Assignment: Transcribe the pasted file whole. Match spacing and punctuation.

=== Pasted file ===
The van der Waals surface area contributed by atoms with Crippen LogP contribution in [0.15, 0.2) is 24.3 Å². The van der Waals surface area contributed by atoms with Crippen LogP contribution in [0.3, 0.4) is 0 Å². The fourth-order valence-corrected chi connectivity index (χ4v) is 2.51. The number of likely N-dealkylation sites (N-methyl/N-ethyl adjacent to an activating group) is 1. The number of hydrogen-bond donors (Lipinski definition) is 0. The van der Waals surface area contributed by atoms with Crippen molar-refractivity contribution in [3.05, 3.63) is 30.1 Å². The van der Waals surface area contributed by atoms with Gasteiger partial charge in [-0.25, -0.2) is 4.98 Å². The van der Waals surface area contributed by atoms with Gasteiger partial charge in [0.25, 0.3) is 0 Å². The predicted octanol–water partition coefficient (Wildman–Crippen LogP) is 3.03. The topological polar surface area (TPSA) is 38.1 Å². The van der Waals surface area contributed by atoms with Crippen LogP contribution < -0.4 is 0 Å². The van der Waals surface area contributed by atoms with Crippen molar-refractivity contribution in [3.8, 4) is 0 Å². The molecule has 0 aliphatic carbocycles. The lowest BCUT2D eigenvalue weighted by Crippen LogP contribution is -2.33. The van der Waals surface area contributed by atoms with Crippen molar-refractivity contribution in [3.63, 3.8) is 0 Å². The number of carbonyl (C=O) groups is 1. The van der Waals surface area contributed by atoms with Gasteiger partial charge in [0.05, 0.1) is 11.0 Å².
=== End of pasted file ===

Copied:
The van der Waals surface area contributed by atoms with Crippen LogP contribution in [0.15, 0.2) is 24.3 Å². The van der Waals surface area contributed by atoms with Crippen LogP contribution in [0.3, 0.4) is 0 Å². The fourth-order valence-corrected chi connectivity index (χ4v) is 2.51. The number of likely N-dealkylation sites (N-methyl/N-ethyl adjacent to an activating group) is 1. The number of hydrogen-bond donors (Lipinski definition) is 0. The van der Waals surface area contributed by atoms with Crippen molar-refractivity contribution in [3.05, 3.63) is 30.1 Å². The van der Waals surface area contributed by atoms with Gasteiger partial charge in [-0.25, -0.2) is 4.98 Å². The van der Waals surface area contributed by atoms with Gasteiger partial charge in [0.25, 0.3) is 0 Å². The predicted octanol–water partition coefficient (Wildman–Crippen LogP) is 3.03. The topological polar surface area (TPSA) is 38.1 Å². The van der Waals surface area contributed by atoms with Crippen LogP contribution < -0.4 is 0 Å². The van der Waals surface area contributed by atoms with Crippen molar-refractivity contribution in [3.8, 4) is 0 Å². The molecule has 0 aliphatic carbocycles. The lowest BCUT2D eigenvalue weighted by Crippen LogP contribution is -2.33. The van der Waals surface area contributed by atoms with Crippen molar-refractivity contribution in [3.63, 3.8) is 0 Å². The number of carbonyl (C=O) groups is 1. The van der Waals surface area contributed by atoms with Gasteiger partial charge in [0.05, 0.1) is 11.0 Å².